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August 25, 2004

What Do People Think is Fair?

I was just reading a good survey article on what people think is fair (as opposed to the usual article on this topic, which asks what *is* fair),

James Konow (2003) "Which Is the Fairest One of All? A Positive Analysis of
Justice Theories," Journal of Economic Literature, 41: 1188- 1239 (December (2003)

Alas, the general impression from this long and careful article is that people don't think very hard about what is fair, and so it all depends on how you phrase the questions. They like equality, sort of, but not if people have exerted different efforts, or if equality hurts general prosperity. Thus, the numerous careful attempts to find out what people think is fair come to grief, because people haven't thought it through,even if you set up the questions so self-interest does not cloud the answer.

This is just as we should expect. In daily life, distinguishing between equality as a goal in itself, as an approximation to the equating of marginal utilities of income, and as a way to avoid envy is not important. We are still working on the implementing the idea that just because somebody knows the mayor they shouldn't have their house assessed at a lower taxable value. Something like that is bad under pretty much any ethical theory, so everybody except the academically curious postpone figuring out the precisely correct ethical theory to the day when blatant injustice has been extirpated.

Here's one excerpt that does seem worth remembering, though:

Mikula and Thomas Schwinger (1973), for example, study allocation decisions among 36 pairs of soldiers in the same unit who perform a task that generates joint earnings. They find that many subjects who perform well relative to their partners act against their own interests and allocate earnings equally, an effect that is stronger when subjects are paired with partners they like. This result, which Mikula and his colleagues have identified elsewhere (see Mikula 1980), stands in stark contrast, however, to the "self-interest" bias that almost all other researchers find in allocation experiments (e.g., Robert Forsythe et al. 1994; Elizabeth Hoffman et al. 1994). The fact that each group in Mikulas experiments favors a rule that is to its disadvantage, equality by high performers and proportionality by low performers, suggests that his experimental design is not capturing a distributive preference for equality, which should be shared by all, but rather something closer to a "generosity bias" on the part of both groups.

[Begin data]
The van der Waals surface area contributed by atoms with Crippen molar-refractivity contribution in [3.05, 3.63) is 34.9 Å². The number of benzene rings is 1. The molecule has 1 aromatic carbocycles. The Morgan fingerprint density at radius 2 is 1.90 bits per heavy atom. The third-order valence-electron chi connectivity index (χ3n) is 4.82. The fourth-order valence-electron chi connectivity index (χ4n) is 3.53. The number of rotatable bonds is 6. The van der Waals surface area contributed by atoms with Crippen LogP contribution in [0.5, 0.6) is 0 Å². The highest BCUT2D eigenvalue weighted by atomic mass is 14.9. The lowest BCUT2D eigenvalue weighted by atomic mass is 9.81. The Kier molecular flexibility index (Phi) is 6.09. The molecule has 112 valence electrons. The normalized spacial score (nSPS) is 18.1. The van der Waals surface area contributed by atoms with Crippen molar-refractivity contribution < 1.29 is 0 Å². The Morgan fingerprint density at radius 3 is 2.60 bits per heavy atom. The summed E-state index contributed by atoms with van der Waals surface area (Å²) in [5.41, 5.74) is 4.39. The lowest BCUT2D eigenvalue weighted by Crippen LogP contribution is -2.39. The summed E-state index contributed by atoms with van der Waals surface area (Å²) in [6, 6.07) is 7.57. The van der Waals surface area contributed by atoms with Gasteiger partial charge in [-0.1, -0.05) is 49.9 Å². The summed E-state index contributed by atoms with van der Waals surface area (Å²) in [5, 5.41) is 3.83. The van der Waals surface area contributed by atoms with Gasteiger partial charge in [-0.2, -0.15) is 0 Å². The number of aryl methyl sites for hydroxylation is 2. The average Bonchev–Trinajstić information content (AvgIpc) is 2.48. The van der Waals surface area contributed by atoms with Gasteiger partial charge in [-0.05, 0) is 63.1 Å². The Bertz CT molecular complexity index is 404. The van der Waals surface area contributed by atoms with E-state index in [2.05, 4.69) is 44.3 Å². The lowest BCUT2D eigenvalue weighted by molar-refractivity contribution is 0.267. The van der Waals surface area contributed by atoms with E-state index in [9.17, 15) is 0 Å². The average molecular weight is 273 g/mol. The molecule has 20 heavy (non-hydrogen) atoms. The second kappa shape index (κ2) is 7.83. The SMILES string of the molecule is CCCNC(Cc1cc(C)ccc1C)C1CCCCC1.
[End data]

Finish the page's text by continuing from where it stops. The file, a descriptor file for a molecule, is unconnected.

This shows how hard it is to use experiments to find out people's preferences.

Posted by erasmuse at August 25, 2004 03:48 PM

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More articles should be written with titles like "Do people think?"

Posted by: m. rasmusen at August 28, 2004 11:43 PM

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